10 current energy & climate topics in the spotlight


In June, everybody is heading to the polls, with voting taking place at the Flemish, Belgian and European level.

Which energy and climate topics are on the table of the next governments? Which topics are still underexposed?

The choices we make now will affect our future. Therefore, it is essential that science-based knowledge and information is available – on these topics, and on the implications for our daily lives and our economy.

This is why we at EnergyVille wanted to share our expertise on 10 current energy and climate topics, so that – based on the right information – you get to form your own opinion. You can find our expertise on these 10 topics in a condensed version here below, and in an elaborate version in our full-fledged Energie Dossier 2024 (available for download at the bottom of this page – DUTCH ONLY).

1. Climate: continuing to burn fossil fuels can prove to be expensive

Today, in Europe, 25-60 billion euros worth of fossil fuels are imported every single month. For those fossil fuels, we are completely dependent on foreign countries, as the recent Russian gas crisis has shown us. Where solar and wind power were once expensive, almost unaffordable projects, they are currently cheaper than electricity from coal or gas. If Flanders or Belgium decides not to participate sufficiently in climate action, that may seem cheaper in the short term; in the long term, however, it won’t do our wallet any good, as we will have to buy emission certificates and catch up after all.

2. Industry: there is a need for a strategic master plan

Belgium may be a small country, but within Europe it has a large industrial sector in permanent need of a lot of energy. The petrochemical industry, metal production (such as steel and aluminum) and ports form the core of this sector. Wallonia has an important cement industry. The food industry and many SMEs also consume large amounts of energy, while data centers are a growing source of energy consumption.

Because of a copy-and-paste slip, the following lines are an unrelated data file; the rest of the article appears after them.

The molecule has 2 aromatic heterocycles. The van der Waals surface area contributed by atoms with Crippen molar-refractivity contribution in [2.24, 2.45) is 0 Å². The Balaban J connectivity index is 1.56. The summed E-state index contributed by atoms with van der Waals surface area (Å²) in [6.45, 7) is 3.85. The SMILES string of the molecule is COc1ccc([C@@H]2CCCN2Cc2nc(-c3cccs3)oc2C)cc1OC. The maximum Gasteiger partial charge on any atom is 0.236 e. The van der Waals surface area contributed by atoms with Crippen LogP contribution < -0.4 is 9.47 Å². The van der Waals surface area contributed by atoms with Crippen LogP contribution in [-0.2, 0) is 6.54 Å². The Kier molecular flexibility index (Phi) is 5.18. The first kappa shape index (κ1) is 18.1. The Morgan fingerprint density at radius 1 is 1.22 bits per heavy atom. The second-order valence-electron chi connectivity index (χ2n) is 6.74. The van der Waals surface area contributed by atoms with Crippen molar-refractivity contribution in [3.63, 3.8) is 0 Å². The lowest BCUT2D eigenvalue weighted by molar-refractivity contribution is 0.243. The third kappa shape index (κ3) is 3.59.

Intense competition puts the petrochemical and steel industries in Belgium under pressure. The United States and China are aggressively supporting climate investments, increasing international competition. Even within Europe there is strong competition. The question at hand is how to address this pressure on our industry. It is essential to have a well-thought-through master plan that indicates whether and how we want to support certain industrial activities with public money. Although some political parties have proposals to protect industrial competitiveness, this is really a matter that is mainly discussed at the European level. It is a complex topic that is rarely addressed in party programs, and – even if it is – is certainly not quantified.

3. Electricity infrastructure: investments are needed and are needed quickly

Electric cars, heat pumps, as well as new industrial processes, will demand much more electricity than is demanded today. Our overall energy consumption will decrease, but electricity demand will have to double or triple. EnergyVille calculated that a substantial expansion of electricity infrastructure is needed to keep energy bills affordable and electricity supply reliable. In past years, we have seen how challenging the Ventilus question has proven to be. But, in the future, even more such infrastructure questions will have to be addressed and solved if we want to keep our energy affordable and reliable.

4. Energy prices: correct energy prices are more important than subsidies

In Belgium, electricity is almost four times more expensive than gas. This is so because all kinds of costs and taxes are passed on through our electricity bill, whereas very few are passed on through our gas bill. Climate investments such as heat pumps and electrification of production processes are intrinsically profitable, but don’t get off the ground because of this. To make these climate investments truly profitable, electricity should only be 2 to 2.5 times more expensive than gas, which is the case in several other EU countries. Keeping gas as cheap as possible is not a solution – not even for vulnerable households. The costs of the gas grid will be borne by fewer and fewer people, and thus increase substantially for those who cannot invest in heat pumps. If we fail to meet our climate goals, Belgium will need to purchase emission certificates, which could potentially cost billions of euros. If the ratio between gas prices and electricity prices is better balanced, subsidies for heat pumps could be eliminated. These subsidies currently benefit a target group that actually has the means to invest.

5. Renovation: renovation is more than insulation

Emissions come from a.o. gas and fuel oil boilers in our buildings. Purely technically speaking, solutions are obvious. Renovation is not just about insulating homes, but also about the importance of a healthy indoor climate and the switch to fossil-free heating. Heat pumps are about four times more efficient than burning gas. In densely populated city centers, district heating networks can be a solution, with heat produced centrally and climate-neutrally. But the technical solutions cannot be separated from the societal challenges such as financing, substantive support to unburden and a sufficient amount of construction workers. Collective renovation trajectories can here offer solutions.